Christensen and Rydalch agree most of the heckling that missionaries saw during their time in Russia came from delinquent teenagers and drunks.

Ross Christensen was Andrew Propst's LDS stake president in Lebanon, Ore., when the young man was called as a missionary. Christensen is also a close associate with Propst's father, Leroy Galen Propst, who is an LDS bishop.

"He is a very active young man. Very enthusiastic," Christiansen said of the missionary. "He went out with the missionaries (in Oregon) probably three times a week before he was called (to Russia).

Christiansen said he was notified of the abduction about 4:30 a.m. Wednesday by Elder Earl C. Tingey, executive director of the church's missionary department.

After two LDS missionaries were shot in separate incidents near Buenos Aires last year, one of them seriously wounded, Elder Tingey told the Deseret News that missionaries take extra precautions in an often-dangerous world.

Missionaries are required to travel in pairs. "They are to walk on lighted streets, walk quickly and with purpose and don't linger," Elder Tingey said, and are required to be off the streets and in their apartments by 9:30 p.m.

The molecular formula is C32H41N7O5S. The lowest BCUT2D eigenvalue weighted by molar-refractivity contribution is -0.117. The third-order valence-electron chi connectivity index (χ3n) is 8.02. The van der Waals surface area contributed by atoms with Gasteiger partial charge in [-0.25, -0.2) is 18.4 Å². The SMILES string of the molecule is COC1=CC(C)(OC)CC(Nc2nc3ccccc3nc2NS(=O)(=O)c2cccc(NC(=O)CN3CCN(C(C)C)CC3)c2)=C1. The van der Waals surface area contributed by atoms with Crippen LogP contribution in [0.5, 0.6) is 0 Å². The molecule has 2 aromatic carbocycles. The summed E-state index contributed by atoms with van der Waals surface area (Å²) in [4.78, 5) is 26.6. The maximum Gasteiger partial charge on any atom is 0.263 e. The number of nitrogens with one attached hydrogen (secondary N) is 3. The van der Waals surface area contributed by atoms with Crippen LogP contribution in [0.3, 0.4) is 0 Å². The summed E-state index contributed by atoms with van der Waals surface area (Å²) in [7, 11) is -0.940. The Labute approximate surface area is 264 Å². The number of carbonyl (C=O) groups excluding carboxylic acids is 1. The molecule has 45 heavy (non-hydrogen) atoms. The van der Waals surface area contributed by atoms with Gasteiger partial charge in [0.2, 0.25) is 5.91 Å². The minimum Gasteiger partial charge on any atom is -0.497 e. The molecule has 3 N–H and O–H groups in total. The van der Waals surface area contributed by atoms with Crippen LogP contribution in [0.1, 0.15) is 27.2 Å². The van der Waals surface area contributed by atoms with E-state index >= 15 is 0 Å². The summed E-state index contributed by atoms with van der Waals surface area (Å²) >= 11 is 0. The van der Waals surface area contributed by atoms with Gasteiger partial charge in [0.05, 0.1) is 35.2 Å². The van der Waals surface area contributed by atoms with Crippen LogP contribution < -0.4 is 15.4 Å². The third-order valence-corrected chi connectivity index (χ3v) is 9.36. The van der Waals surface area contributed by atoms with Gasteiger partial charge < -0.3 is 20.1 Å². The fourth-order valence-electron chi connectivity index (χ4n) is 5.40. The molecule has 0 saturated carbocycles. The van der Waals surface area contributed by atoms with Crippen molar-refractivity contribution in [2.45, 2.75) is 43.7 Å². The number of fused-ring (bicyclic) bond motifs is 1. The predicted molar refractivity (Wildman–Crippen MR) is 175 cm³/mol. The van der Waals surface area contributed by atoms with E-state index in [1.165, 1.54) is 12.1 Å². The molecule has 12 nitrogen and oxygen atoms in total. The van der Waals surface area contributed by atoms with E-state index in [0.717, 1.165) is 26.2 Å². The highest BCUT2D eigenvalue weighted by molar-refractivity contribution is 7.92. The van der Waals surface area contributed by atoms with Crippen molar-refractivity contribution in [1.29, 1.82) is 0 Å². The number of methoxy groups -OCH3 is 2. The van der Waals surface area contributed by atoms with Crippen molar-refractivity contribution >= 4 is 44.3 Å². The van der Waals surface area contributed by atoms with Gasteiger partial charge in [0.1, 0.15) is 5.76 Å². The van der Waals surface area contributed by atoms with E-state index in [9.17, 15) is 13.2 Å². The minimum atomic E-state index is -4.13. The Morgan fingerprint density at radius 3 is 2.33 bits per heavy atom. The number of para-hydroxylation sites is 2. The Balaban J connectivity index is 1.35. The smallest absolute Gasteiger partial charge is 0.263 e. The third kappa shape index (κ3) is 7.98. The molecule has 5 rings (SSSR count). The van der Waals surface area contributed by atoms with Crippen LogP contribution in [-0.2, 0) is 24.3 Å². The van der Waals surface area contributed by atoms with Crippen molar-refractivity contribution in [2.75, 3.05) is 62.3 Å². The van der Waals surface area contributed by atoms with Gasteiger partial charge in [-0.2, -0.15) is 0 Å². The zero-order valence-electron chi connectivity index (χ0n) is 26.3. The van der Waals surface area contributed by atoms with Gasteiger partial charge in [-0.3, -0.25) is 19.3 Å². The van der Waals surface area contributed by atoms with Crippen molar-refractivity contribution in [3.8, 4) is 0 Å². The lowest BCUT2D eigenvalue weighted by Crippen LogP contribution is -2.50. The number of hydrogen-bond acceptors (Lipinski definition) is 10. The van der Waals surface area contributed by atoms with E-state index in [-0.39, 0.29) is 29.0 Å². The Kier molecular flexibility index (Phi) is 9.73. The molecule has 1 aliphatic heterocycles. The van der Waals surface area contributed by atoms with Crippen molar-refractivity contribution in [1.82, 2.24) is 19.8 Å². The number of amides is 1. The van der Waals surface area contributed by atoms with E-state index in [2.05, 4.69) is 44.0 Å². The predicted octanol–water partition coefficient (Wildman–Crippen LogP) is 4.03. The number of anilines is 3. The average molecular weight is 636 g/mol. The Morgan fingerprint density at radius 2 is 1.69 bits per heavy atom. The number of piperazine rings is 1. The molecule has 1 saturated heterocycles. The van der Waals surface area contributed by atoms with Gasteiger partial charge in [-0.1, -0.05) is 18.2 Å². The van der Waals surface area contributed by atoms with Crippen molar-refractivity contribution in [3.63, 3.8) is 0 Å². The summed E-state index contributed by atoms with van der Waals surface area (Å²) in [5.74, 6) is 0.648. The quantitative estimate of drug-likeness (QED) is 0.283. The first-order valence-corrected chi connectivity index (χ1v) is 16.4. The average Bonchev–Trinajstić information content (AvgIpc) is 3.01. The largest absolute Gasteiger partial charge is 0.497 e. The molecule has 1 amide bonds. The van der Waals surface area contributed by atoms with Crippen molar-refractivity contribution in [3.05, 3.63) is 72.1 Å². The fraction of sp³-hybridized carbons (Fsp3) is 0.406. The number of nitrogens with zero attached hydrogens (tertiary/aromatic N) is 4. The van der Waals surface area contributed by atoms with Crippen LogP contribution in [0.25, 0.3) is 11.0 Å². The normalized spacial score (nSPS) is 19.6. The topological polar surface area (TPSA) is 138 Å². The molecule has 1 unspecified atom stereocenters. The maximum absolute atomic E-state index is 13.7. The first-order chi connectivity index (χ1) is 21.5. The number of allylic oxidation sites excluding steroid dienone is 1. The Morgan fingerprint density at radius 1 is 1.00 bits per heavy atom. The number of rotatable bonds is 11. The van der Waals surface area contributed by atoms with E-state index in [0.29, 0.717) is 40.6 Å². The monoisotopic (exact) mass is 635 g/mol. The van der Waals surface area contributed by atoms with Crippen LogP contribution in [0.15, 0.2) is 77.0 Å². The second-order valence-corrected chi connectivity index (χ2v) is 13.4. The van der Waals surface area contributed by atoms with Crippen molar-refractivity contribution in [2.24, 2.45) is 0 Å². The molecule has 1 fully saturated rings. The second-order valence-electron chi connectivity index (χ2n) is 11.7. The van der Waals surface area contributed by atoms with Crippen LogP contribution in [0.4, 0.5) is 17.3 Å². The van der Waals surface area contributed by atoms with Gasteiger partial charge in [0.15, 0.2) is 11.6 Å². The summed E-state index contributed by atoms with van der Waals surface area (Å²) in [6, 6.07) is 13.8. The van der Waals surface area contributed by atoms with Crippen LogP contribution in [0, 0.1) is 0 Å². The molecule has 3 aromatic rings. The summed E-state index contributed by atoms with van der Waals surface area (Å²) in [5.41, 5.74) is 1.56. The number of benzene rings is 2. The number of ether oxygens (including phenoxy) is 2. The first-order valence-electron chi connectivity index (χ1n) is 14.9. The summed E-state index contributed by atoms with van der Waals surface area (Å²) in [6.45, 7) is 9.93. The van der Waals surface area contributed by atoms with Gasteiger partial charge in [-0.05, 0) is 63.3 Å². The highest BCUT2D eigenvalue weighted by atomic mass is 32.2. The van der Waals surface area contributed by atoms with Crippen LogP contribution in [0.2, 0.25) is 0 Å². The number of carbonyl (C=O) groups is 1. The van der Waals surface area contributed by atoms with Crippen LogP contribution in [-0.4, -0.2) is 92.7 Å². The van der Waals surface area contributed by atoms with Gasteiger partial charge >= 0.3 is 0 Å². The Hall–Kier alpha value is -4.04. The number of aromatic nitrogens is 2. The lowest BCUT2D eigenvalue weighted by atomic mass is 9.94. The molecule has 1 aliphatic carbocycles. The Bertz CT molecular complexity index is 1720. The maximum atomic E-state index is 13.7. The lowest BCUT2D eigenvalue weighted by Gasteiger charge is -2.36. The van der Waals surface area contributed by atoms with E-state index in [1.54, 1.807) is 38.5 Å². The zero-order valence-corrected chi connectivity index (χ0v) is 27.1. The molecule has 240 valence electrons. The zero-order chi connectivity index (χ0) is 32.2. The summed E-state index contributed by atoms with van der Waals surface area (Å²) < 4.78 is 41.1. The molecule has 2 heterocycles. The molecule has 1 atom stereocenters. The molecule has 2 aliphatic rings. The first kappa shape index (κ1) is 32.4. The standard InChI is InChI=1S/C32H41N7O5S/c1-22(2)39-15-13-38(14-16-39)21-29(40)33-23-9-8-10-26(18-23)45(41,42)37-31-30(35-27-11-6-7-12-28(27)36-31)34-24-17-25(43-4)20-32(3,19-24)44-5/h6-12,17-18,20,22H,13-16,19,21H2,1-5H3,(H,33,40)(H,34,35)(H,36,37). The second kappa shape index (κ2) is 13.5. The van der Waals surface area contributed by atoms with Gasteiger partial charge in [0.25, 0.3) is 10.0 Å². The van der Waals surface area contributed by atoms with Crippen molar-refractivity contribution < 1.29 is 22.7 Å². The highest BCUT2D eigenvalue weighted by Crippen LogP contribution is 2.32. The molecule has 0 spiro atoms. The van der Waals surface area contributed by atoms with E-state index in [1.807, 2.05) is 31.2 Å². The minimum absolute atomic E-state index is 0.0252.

Sen. Bob Bennett, R-Utah, issued a statement, saying, "Obviously, the kidnapping of these young men is extraordinarily troubling. My thoughts are with them and their families as we pray for their safe and immediate return.

"In the meantime, I am cooperating fully with the proper authorities, both in the LDS Church and the federal government, in dealing with this situation. However, because of the great sensitivity associated with the circumstance, the release of any additional information should appropriately come from those authorities."

Rep. Merrill Cook, R-Utah, also issued a statement, saying, "The kidnapping of these two young men is appalling. My office has contacted the State Department and asked for aggressive American involvement in getting these boys back safely. I will follow up with State Department officials.

"My heart goes out to the Tuttle and Propst families. I can only imagine the anguish and suspense they must be feeling. My family and I join other Utahns and members of the LDS Church around the world in praying for the safe and prompt return of their sons."